Bill de Blasio on local government


– Cities have woken up. They are in an aggressive posture right now
to create real change in their communities… Whether it’s addressing affordable housing or,
in our case for example, pre-k for all our kids,
or going at changes in how we have police and community
relate to each other… We’re not waiting for a federal policy
or even a state policy. It’s a do-it-yourself moment. – Why now, Mr. Mayor?
You know, is it all Trump? Because you had eight years of Obama
when the mayors could have gotten as activated and as organized,
where the cities were just as much laboratories of innovation, experimentation,
and democracy as they are now. If you all wanted to activate at that time,
you could have.
This seems to be more about what
you’re opposed to versus what you’re for. This seems to be more about what you’re
opposed to versus what you’re for. – I appreciate why it
may look that way, but I’m gonna argue
that actually it was well in motion before that. I think there’s a historical trajectory
that has to be talked about a lot more. The recession, the Great Recession,
defined the politics of our time. Occupy Wall Street, I think,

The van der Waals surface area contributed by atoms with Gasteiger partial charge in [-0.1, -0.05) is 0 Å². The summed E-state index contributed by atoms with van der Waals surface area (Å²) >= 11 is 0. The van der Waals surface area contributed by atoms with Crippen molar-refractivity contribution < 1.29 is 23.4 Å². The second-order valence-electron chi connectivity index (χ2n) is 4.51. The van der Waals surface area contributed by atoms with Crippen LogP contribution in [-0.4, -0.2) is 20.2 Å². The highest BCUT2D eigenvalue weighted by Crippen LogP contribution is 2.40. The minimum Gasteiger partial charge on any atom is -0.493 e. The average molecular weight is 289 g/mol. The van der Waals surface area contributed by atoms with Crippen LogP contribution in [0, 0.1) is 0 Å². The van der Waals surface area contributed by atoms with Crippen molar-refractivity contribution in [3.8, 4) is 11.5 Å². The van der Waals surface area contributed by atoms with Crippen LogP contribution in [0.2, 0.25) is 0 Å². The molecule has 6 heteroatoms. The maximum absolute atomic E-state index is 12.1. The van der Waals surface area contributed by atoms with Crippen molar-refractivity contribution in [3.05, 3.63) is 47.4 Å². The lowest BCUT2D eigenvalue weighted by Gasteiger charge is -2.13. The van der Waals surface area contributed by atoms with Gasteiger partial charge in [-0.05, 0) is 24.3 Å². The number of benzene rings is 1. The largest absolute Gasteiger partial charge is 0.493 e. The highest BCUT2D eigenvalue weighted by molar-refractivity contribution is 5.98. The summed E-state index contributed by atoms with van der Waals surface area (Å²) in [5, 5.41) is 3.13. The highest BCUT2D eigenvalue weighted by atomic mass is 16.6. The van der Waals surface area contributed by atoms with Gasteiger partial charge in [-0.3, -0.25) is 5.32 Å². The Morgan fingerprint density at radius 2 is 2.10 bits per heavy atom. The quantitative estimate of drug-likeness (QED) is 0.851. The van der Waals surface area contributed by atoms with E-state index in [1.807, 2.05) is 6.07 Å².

was a signature moment in terms of opening up
the political process. Then you saw progressives start
to get elected all over the country at the local level when… You know, in 2012 my number one
platform item when I was running in the election of the following year was a tax
on wealthy New Yorkers to pay for pre-k. – Yeah, we have some experience with
that in Texas, in San Antonio specifically where they raised the sales tax
by some incremental amount to pay for full-day pre-k for
22,000 four-year-olds. – And what San Antonio did under
Mayor Castro was well before you ever heard the name Donald Trump
as a potential presidential candidate. When I in 2012 said,
“Let’s tax the wealthy for pre-k for all”
that was well before. – He was still your constituent.
– God help me. Not a point of pride
for some of us, that’s okay. But look, here’s what I want to say.
That was well before Trump. More and more progressives
were being elected, more and more change agents. I think, again, Mayor Adler’s done
amazing things here in Austin. It’s a different type of mayor that
emerged well before Trump.




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